How Dayton arts organizations are attracting the net generation
By Jennifer Hanauer
At one point while researching this story, I found myself texting, tweeting, Facebooking, emailing and Googling. I was doing so rather clumsily, but yes, I had all of my social media plates spinning precariously above my head at one time. I do know some people, unlike myself, who do it all flawlessly, moving seamlessly from social network to social network like a butterfly amongst so many heliotropes. And they can do it while driving. Such talent! While I may not exactly be amongst the supremely gifted multi-tasking hordes of the next generation, it is obvious to me how intimately entwined Generation Y is with social networking. Our Dayton arts organizations have observed this as well and are working industriously to attract this media-hungry age group.
The Dayton Art Institute (DAI) has long been drawing in widely diverse crowds by offering age-appropriate programs starting with art camps for pre-schoolers on up to classes and workshops for art enthusiasts in their twilight years. But it’s that mid-age range, that post-high school, young professional circle that arts organizations want to grab hold of.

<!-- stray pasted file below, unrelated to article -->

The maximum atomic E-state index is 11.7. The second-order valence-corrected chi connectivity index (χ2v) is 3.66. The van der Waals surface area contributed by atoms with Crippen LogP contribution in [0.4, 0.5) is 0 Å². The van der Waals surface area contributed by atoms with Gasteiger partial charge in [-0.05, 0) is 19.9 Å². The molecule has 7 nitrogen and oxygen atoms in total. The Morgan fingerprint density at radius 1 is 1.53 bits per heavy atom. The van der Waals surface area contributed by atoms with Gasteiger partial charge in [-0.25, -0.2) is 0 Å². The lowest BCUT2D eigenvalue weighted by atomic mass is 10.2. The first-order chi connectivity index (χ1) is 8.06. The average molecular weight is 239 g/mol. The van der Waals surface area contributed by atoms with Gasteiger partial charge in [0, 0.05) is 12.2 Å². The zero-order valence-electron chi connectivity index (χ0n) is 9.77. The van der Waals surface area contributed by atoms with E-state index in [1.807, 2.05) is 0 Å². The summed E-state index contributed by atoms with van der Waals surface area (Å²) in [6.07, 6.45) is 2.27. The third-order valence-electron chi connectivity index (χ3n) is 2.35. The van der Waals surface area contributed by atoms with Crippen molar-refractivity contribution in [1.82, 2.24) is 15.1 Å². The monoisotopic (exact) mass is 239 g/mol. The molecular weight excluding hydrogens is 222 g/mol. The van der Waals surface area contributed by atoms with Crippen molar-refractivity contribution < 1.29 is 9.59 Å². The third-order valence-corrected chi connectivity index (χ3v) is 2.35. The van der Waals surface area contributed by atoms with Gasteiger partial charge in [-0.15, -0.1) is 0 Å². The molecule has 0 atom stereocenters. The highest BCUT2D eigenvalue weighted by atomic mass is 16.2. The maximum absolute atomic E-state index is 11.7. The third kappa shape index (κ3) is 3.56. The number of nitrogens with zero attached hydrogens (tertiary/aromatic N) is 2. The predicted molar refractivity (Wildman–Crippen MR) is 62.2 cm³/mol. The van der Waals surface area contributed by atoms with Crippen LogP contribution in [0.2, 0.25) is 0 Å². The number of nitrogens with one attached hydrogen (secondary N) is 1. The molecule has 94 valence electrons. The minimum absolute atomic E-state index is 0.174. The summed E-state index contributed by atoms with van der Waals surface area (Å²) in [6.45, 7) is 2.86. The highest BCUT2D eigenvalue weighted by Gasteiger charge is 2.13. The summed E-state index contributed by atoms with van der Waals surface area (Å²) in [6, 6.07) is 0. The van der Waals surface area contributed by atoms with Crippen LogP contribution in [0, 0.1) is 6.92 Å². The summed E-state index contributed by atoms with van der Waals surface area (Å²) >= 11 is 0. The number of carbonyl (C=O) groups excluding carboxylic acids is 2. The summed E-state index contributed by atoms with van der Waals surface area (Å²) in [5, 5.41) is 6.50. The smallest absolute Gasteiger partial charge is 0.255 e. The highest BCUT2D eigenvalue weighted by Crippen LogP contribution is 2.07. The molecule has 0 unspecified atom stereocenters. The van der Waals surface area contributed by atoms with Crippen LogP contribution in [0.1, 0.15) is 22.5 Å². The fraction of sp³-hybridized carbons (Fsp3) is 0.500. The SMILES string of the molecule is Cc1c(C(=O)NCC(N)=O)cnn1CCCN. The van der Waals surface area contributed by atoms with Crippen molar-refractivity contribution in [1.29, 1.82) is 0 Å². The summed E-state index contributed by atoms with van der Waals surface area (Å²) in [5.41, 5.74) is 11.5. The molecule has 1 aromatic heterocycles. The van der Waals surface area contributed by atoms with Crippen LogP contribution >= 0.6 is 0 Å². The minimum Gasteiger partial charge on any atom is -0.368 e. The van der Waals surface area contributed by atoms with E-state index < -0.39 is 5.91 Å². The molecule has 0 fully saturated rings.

“We’re all after that holy grail, that 18 to 35 age range we [marketers] all strive to connect with,” said Eric Brockman, DAI’s marketing and communications manager. “We’re actively embracing technology within the museum.”
DAI was recently awarded a grant from the federal Institute of Museum and Library Services to develop their What Is a Masterpiece? program. Part of the goal is to have the entire building wired for Wi-Fi and have visitors go on a self-guided tour with their smart phone, scanning QR codes to gain more information about works of art. This will make the masterpieces part of a dialogue with guests, as opposed to a monologue.
“We want the arts to be interactive, participatory,” said Brockman.
To build buzz about exhibitions using other hot media, Brockman has been holding special previews and inviting active social media users who may Twitter about the exhibits. This strategy has not only created murmurs of excitement, but has furthered the discussion that Brockman hopes art can be.
“Twitter is more about a conversation,” said Brockman, “and that’s what we’re hoping to start.”
Dayton Opera (DO) Marketing and Communications Director Chuck Duritsch knows just how influential Twitter is with Generation Y, and just how addicted they are to it. This is why Duritsch, with DO’s board of trustees behind him, will be rolling out Friday Night Tweet Seats. This special balcony seating, where phone use will be encouraged, will be marketed and sold to Dayton’s young professionals at a discounted rate ($15 as opposed to the regular $65).
“I’m either going to lose my job or get a raise,” joked Duritsch of his innovative marketing plan.
The point of the strategy is to open opera up to a younger, non-conventional audience.
“We want to change the reputation, change the face of opera,” said Duritsch. “Younger people think, ‘Oh, that’s for Grandma.’ But that’s not the case. Opera truly is fun. See what it’s about. Give it a try.”